Honing your language skills: Learning through translation

The majority of people nowadays speak a second language. After all, it is quite a useful talent in our globalised world where you are more and more likely to meet speakers of a foreign language. You may be required to become bilingual either because of your job or because you are moving to another country. Or you might choose to learn a language to broaden your horizons: maybe you want to read a famous book in the language it was originally written. Or, on your next trip to the Black Forest, you want to order your “Schwarzwälder Kirschtorte” in German without getting a bemused look in reply. Whatever your reasons for learning a new language, if you want to improve your language skills, you will have to get a lot of language practice done. If you are looking for an alternative to the usual methods of language practice, you might want to try translation. Why? The magic word is “research”.

The translation task – should you choose to accept it – requires you to know your vocab and helps you achieve this aim. When translating a text, translators (and all you language learners out there) have one very important aim: to understand what the author is trying to say. But it is not enough to merely understand the gist of a sentence. Before you can get to work, you have to make sure that you understand the meaning of every word in the text – both the dictionary definition and the contextual meaning.

When you are faced with unknown words, contexts and subject matters, you’ll need to put on your researcher’s hat and do some digging. You’d be surprised where that research can lead you. I’ll give you an example:

I once had to translate a short French text about cheese. Somewhere towards the end, the author declared in a seemingly jokey way that there are more than 246 varieties of cheese in France after all. This didn’t make any sense to me at all. Did somebody claim that this was the case? And even if they had, why was this reference funny? After some lengthy research into the subject of French cheese, French national identity, the history of France (Général de Gaulle and the 1960s) and the writing style of this particular author, I finally found the answer! It was a reference to a famous quote by the former president of France. He had asked in 1962 how one could possibly govern a country that has 246 varieties of cheese. Apparently, this was his way of saying that there are lots of different people living in France and that, as a politician, it’s really difficult to make everyone happy. So when the author used de Gaulle’s cheese metaphor to talk about actual cheese, it was a French “insider joke” that readers would only be able to understand if they are familiar with French culture and history.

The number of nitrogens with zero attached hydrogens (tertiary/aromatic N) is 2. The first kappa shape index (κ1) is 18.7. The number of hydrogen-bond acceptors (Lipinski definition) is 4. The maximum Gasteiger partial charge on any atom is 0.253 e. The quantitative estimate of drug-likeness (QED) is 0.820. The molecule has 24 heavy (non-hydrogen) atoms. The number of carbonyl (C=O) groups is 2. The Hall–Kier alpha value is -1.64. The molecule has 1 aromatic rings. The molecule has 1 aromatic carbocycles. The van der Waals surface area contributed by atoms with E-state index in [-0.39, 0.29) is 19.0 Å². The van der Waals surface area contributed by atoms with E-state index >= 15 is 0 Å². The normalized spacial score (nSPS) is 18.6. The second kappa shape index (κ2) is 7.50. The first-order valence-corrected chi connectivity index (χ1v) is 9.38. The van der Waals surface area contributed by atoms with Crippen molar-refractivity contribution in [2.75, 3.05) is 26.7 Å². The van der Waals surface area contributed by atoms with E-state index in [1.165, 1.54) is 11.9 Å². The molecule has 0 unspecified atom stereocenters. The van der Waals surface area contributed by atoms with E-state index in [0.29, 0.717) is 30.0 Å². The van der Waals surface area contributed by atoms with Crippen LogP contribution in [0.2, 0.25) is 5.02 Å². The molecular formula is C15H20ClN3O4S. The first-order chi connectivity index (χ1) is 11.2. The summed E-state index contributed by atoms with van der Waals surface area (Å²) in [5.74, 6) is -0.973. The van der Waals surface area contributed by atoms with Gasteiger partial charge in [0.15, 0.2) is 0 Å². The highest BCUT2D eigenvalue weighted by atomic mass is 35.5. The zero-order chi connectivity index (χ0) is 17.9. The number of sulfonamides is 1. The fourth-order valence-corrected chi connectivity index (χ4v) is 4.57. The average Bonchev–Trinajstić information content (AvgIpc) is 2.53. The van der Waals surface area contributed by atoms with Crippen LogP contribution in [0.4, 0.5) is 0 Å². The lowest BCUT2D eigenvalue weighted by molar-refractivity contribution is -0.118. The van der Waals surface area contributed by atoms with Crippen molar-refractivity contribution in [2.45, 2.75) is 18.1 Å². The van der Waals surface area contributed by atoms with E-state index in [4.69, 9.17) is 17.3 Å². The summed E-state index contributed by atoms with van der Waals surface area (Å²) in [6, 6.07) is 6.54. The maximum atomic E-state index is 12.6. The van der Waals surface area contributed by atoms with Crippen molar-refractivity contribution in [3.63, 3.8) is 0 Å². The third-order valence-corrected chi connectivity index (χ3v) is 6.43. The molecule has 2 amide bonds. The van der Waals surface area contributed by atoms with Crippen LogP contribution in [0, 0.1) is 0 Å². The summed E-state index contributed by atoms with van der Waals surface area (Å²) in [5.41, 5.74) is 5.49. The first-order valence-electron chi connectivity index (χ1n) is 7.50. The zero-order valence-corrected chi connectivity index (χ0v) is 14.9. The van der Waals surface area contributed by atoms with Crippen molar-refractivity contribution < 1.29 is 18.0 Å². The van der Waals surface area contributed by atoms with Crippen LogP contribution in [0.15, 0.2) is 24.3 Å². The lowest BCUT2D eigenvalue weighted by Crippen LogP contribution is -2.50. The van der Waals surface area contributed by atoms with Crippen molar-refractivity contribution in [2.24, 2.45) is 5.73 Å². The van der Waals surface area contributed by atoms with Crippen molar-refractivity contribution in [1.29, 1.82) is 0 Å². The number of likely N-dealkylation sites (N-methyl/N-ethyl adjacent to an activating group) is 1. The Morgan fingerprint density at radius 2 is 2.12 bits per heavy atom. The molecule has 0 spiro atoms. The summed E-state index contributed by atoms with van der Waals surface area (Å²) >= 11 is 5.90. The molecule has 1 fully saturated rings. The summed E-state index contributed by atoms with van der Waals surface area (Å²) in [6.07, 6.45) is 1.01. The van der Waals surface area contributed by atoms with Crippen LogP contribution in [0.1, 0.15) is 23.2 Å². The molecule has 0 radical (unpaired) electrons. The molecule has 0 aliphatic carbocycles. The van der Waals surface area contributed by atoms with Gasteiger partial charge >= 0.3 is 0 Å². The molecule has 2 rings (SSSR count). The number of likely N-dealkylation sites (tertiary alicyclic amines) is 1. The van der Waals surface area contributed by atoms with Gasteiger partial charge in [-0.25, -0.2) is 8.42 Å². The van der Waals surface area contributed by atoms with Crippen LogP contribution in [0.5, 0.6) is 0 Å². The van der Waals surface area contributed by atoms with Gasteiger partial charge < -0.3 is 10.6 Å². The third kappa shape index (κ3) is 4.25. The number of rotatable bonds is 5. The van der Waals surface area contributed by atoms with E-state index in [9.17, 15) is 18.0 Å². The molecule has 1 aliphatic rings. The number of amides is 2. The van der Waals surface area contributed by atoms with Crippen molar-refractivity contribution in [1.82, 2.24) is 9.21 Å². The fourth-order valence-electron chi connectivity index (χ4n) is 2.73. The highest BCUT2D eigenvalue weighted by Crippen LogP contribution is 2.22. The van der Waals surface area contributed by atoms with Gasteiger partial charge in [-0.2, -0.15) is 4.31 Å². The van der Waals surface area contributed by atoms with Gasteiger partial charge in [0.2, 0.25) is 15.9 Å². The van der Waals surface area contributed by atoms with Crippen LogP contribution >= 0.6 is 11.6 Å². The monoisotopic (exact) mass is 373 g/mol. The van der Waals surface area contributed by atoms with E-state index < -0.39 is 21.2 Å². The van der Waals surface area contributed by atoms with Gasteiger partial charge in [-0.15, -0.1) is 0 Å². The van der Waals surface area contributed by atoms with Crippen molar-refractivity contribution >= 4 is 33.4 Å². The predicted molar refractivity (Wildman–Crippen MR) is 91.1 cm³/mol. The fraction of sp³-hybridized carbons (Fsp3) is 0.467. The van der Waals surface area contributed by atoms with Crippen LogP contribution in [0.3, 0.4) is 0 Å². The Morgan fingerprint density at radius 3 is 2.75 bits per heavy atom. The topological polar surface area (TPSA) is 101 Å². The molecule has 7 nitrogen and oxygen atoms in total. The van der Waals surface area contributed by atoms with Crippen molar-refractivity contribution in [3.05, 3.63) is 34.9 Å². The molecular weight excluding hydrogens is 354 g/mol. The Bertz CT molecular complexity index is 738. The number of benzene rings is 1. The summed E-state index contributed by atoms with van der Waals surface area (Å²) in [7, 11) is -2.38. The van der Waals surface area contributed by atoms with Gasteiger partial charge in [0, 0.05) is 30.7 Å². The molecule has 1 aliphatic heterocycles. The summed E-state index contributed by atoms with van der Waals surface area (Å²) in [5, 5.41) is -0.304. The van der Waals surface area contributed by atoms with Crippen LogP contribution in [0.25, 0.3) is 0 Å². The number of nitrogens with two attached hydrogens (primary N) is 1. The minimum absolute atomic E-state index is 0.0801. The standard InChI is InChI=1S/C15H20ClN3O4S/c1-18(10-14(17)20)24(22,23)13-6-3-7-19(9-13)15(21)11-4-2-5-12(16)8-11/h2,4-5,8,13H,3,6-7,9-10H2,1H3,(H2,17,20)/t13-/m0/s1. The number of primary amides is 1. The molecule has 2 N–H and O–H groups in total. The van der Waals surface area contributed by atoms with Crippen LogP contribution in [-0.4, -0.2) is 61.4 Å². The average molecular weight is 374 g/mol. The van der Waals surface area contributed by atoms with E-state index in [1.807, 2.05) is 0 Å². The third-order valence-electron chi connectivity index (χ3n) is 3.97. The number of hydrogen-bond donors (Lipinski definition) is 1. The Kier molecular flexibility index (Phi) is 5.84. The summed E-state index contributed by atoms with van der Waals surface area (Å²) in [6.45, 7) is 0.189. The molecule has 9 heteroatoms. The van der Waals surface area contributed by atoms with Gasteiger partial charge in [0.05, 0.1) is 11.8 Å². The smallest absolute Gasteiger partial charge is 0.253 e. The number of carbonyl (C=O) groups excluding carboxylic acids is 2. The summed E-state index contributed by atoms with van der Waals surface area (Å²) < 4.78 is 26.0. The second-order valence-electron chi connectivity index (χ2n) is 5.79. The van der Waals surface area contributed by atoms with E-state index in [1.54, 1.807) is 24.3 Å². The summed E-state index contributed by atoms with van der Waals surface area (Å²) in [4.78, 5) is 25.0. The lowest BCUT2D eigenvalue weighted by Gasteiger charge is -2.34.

The original quote, including context and explanation, was easy enough to find, but the extra bit of reading I did around the topic gave me some additional insight into French culture and history – all of which also strengthened my French language skills.

Translation, and the research it entails, compels and helps you to go the extra mile in order to understand what the source text is saying. Your translation needs to accurately reflect the original text – you can’t skip words just because you don’t understand them. This may sound like a lot of work, but it can actually be very rewarding: if you don’t understand a word, you can’t go on with your translation, so you have to keep digging for those important nuggets of information. You read your way around and into a subject until you become somewhat of an expert on the matter.

Translating texts, researching information and reading articles in a foreign language is so much more fun than learning long vocab lists by heart or working your way through dry grammar exercises – it’s a fun way to discover new words, improve your language skills and learn about new things (even if it’s just about cheese). And with all this concerted effort for just one text, you’d be hard pressed to forget the words you researched! So why not give it a go?

french idioms about butter

Utterly butterly: My favourite 5 French idioms all about butter

The main rule of French cuisine is that everything tastes better when smothered in butter, absolutely everything! Do you know why the French (and myself included of course), actually eat escargots? This chewy piece of rubber merely serves as an excuse to fancily sip on tiny cups full of buttery extravagance. So, if butter can actually turn slimy snails into a delicacy, I think it’s high time we paid tribute to this godsend of food… with language! Here’s a list of my favourite butter-related French idioms: